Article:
Daniel Penn (Author) and Sonya A. Ashikyan (Mentor)
NSDR VS Yoga Nidra
Non-sleep deep rest (NSDR) and Yoga Nidra are two trendy practices that are typically grouped together because they are both utilized to reduce stress, achieve deep relaxation, and induce sleep. While both practices are highly interconnected, the subtle differences are substantial enough to differentiate the two. NSDR is the catch-all term, coined by Dr. Andrew Huberman, a neuroscience associate professor at Stanford, in an attempt to make the intervention more palatable to people who are not comfortable with meditation or yoga. NSDR encompasses practices including Yoga Nidra, hypnosis, and even the simple act of taking a nap to achieve an overall deeper state of rest.
While Yoga Nidra is encompassed within NSDR, it is actually an ancient practice dating as far back as 700 BC and is much more akin to mediation than other NSDR interventions. Practitioners require no previous experience or training to use this technique making it a highly accessible technique practicable by anyone and everyone. Yoga Nidra is practiced while lying flat on one’s back and being guided by an instructor, usually via video, through first setting an intention and establishing a sense of safety and well-being. Practitioners are then guided only through the early stages of sleep to ensure they are fully awake and aware while remaining exceptionally close to the border between sleep and awakeness. As the practice progresses, the instructor assists the practitioner in maintaining the boundary-of-sleep state, enabling them to compassionately confront uncomfortable and unconscious parts of themselves. The entire practice typically lasts 15 to 35 minutes, depending on the practitioner’s limitations and needs. In this blog post, I will outline the empirically demonstrated benefits and future potentials of Yoga Nidra.
The Benefits, and Minor Caveats, of Yoga Nidra
Yoga Nidra has many cognitive and physiological benefits, and while the empirical research is still developing, Yoga Nidra has been shown to support healthier sleep, increase creativity, alleviate stress, and has been implicated by Dr. Huberman in enhancing one’s ability to learn and retain information. Yoga Nidra has been demonstrated to represent an effective tool in reducing both cognitive and physiological symptoms of anxiety (Ferreira-Vorkapic et al., 2018) Patients with mild to moderate anxiety and depressive symptoms derived from menstrual disorders were shown to drastically improve when paired with Yoga Nidra, however, patients with severe anxiety demonstrated no significant change (Rani et al., 2012). A study investigating the potential of Yoga Nidra to transform trauma in patients suffering from combat-related PTSD found that Yoga Nidra significantly reduced rage, anxiety, and emotional reactivity, and increased feelings of relaxation, peace, self-awareness, and self-efficacy, despite challenges with mental focus, intrusive memories, and other concerns faced by the veterans (Stankovic 2011). These results provide empirical evidence of Yoga Nidra’s potential for significantly enhancing the current paradigm for the treatment of patients with mild to moderate psychiatric symptoms, and serve to demonstrate the need for further research involving patients experiencing more severe symptoms of each relevant psychiatric disorder.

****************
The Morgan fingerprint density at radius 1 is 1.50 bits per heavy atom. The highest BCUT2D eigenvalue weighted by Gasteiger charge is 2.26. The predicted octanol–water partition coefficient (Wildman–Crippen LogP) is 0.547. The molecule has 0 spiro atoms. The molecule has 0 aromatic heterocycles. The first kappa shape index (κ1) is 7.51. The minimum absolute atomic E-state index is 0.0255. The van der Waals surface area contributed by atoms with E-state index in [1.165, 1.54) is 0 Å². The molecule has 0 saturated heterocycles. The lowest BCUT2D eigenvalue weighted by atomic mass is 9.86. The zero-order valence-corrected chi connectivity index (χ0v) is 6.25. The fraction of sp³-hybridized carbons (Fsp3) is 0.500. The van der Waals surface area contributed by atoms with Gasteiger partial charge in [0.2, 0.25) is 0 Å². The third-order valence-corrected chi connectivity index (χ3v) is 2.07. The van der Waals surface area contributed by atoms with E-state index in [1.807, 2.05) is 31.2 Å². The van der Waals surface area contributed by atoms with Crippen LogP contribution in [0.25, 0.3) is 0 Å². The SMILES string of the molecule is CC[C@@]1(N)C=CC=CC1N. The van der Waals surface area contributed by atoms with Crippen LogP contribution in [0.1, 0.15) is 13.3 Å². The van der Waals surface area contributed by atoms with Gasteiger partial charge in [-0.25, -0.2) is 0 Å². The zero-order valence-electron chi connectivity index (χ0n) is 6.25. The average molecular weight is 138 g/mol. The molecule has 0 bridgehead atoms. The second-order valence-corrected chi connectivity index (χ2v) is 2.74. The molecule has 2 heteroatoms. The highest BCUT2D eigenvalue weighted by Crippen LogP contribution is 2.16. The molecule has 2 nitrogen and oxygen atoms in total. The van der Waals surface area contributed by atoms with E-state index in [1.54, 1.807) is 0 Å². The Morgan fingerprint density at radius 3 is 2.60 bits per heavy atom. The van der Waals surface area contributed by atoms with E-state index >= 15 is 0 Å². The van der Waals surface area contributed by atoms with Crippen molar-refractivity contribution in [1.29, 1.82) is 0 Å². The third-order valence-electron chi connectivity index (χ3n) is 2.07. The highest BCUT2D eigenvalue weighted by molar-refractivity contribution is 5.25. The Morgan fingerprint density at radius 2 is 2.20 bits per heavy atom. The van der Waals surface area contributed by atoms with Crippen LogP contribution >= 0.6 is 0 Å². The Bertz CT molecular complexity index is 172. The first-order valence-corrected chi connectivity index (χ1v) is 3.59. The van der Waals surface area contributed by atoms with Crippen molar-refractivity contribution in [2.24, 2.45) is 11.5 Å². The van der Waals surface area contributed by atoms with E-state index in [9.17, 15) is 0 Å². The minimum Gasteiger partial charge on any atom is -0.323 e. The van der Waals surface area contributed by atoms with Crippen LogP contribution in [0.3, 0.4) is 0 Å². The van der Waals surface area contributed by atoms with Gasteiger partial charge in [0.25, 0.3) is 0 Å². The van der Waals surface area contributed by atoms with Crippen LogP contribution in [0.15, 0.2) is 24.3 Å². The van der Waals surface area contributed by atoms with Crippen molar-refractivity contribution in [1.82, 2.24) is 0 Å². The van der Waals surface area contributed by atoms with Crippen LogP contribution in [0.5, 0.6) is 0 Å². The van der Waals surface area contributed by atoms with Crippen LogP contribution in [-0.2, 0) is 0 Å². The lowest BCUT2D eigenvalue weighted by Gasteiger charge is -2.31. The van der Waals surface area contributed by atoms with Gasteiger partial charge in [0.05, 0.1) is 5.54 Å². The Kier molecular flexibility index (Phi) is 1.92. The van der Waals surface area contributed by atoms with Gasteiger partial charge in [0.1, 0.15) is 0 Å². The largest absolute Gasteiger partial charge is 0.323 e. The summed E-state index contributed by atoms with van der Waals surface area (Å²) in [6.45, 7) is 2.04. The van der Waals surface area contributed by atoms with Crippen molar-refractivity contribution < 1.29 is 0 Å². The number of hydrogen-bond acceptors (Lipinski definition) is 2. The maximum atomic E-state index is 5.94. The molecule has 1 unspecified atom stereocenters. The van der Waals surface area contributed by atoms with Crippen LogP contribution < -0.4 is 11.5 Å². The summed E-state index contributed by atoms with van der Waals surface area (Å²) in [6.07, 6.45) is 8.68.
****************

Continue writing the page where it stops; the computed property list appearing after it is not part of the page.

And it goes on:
Yoga Nidra is an accessible, highly effective, affordable, and empirically demonstrated method of intervention that significantly enhances the effectiveness in the treatment of patients with mild to moderate-severe symptoms for various debilitating psychiatric disorders including PTSD, Depression, and anxiety. If integrated as a practice into one’s daily routine, is a vital tool for cultivating a clear mind, ensuring a good night’s rest, boosting creativity, dealing with stress, and substantially enhancing one’s motivation and inspiration; Yoga Nidra is quintessential in establishing a routine that enables the individual to cultivate a healthy, stable, and flourishing cognition.
Ferreira-Vorkapic, C., Borba-Pinheiro, C. J., Marchioro, M., & Santana, D. (2018). The impact of yoga nidra and seated meditation on the mental health of college professors. International Journal of Yoga, 11(3), 215. https://doi.org/10.4103/ijoy.ijoy_57_17
Huberman, A. (2022, July 3). Master your sleep & be more alert when awake. Huberman Lab. Retrieved February 13, 2023, from https://hubermanlab.com/master-your-sleep…
Rani, K., Srivastava, N., Singh, U., Tiwari, S. C., & Singh, I. (2012). Yoga Nidra as a complementary treatment of anxiety and depressive symptoms in patients with menstrual disorder. International Journal of Yoga, 5(1), 52. https://doi.org/10.4103/0973-6131.91715
Stankovic, L. (2011). Transforming trauma: A qualitative feasibility study of Integrative Restoration (irest) yoga nidra on combat-related post-traumatic stress disorder. International Journal of Yoga Therapy, 21(1), 23–37. https://doi.org/10.17761/ijyt.21.1.v8